Friday, February 3, 2023

Labyrinth Repair Shop

Long ago – more than a decade now, if you can believe it – I wrote a Retrospective post in which I talked about the Dungeons & Dragons Computer Labyrinth Game released by Mattel Electronics in 1980. Though I never owned the game myself, a close friend of mine did and I took advantage of this fact to play it as often as I could. Though I'm not certain that I could unambiguously call it a "good" game, I nevertheless retain a weird affection for it, as I do for many other examples of transitional technology from my long-ago youth.

Rob Conley alerted me to the existence of a blog post over at Old Vintage Computer Research, in which the author pulls out his copy of the game (which he barely played at the time he first received it), examines it in detail, and then sets about repairing it so that he can finally get around to playing it after all these years. It's a terrific post, filled with lots of information on the inner working of the game. I suspect it'll be of great interest to anyone who, like myself, has a fondness for the electronic "boardgames" of the late '70s and early '80s.

(As an aside, it's worth noting that this game, as well as the slightly later Dungeons & Dragons Computer Fantasy Game, are D&D-branded rather than AD&D-branded, like the Intellivision game cartridges that appeared in 1982. I assume this is the result of various legal and financial wranglings at TSR vis à vis Dave Arneson, but have no proof of this one way or the other. Regardless, it's yet another fascinating wrinkle in the long history of attempts to turn Dungeons & Dragons into a mass market consumer brand.)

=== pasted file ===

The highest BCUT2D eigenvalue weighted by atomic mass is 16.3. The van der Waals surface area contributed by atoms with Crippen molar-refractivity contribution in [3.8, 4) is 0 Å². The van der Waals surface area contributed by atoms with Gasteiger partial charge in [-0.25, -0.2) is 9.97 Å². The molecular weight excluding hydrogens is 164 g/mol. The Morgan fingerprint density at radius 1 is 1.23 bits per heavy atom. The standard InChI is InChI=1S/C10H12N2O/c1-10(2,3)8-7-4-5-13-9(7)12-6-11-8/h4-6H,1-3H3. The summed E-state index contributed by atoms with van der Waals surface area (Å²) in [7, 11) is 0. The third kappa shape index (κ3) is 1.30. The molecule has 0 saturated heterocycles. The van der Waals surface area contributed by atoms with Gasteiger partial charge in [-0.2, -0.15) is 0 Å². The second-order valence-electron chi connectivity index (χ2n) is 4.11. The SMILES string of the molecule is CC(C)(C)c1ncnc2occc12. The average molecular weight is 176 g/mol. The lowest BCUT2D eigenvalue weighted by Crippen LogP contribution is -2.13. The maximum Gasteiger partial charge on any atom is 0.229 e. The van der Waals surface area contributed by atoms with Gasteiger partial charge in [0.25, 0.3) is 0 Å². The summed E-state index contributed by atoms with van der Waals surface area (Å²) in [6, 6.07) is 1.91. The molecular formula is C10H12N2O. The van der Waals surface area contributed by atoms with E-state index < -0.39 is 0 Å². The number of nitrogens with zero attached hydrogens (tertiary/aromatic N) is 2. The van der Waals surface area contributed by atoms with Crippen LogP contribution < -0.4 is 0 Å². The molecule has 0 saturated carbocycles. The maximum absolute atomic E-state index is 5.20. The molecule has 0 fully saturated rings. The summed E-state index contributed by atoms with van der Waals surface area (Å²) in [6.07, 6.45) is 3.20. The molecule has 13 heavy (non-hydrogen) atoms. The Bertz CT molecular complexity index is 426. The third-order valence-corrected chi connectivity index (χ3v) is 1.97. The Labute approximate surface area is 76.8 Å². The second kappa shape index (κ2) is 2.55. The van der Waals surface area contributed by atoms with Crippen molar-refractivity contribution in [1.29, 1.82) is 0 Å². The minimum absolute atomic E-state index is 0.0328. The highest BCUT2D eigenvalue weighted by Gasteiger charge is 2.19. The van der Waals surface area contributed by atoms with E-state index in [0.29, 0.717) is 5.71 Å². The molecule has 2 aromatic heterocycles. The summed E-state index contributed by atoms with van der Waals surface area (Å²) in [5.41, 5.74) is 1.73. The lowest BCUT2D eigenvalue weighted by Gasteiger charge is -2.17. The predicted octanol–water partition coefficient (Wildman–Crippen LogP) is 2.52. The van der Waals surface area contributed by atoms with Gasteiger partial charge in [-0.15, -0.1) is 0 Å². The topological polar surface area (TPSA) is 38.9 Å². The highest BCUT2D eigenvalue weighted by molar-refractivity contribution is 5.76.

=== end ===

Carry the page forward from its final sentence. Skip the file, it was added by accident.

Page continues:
1. The good thing about most of the 70's/80's electronics is that they can usually be fixed with cheap off-the-shelf components, some DIY knowledge gleaned from the Internet, and a little soldering. I've been steeped in the Commodore 64 scene for several years now, and there are enthusiasts there who meticulously maintain their 40-year-old beige boxes -- 'recapping' leaky capacitors, scrubbing the circuit boards, replacing or upgrading certain chips, etc. -- in much the same manner you'd see in a car enthusiast. Some of them even build their own 'hot rod' versions of the computer, with flashy custom cases and 21st Century additions like HDMI or USB ports!

    Anyway, in most cases the problem is usually just one faulty component, but sadly that's enough for an owner to declare the toy/game/computer irrevocably 'broken' and consign it to the garbage. Kinda sad...

  2. I remember seeing this game in a Sears Christmas Catalog (the Wish Book) as a 13 year old, around the same time I first heard of D&D. It looked exciting, cool, and it being electronic was icing on the cake, all the things 13 year old boys found fresh and fascinating at the time. But, alas, I wasn't to get it then or ever.

    Fast forward several decades and I'm watching a playthrough of the game on YouTube. Hmm ... yeah, well, maybe I would have liked it as a 13 year old. Maybe.

  3. I had this game. It was no Dark Tower, but it was interesting. I was probably too young when I got it at Christmas (11-ish) to fully understand how to play it. And I didn't have many folks to play it with. ... The pieces are what have stood the test of time. I still have a few of them tucked into a drawer somewhere. They're really nice.

  4. I got this quite a few years before knowing what D&D was. You moved around the board trying to find the treasure chest and avoiding the dragon, clunky computer sounds told you if you walked into walls and when the dragon flew around.

    I remember having fun with it but only played it a handful of the times.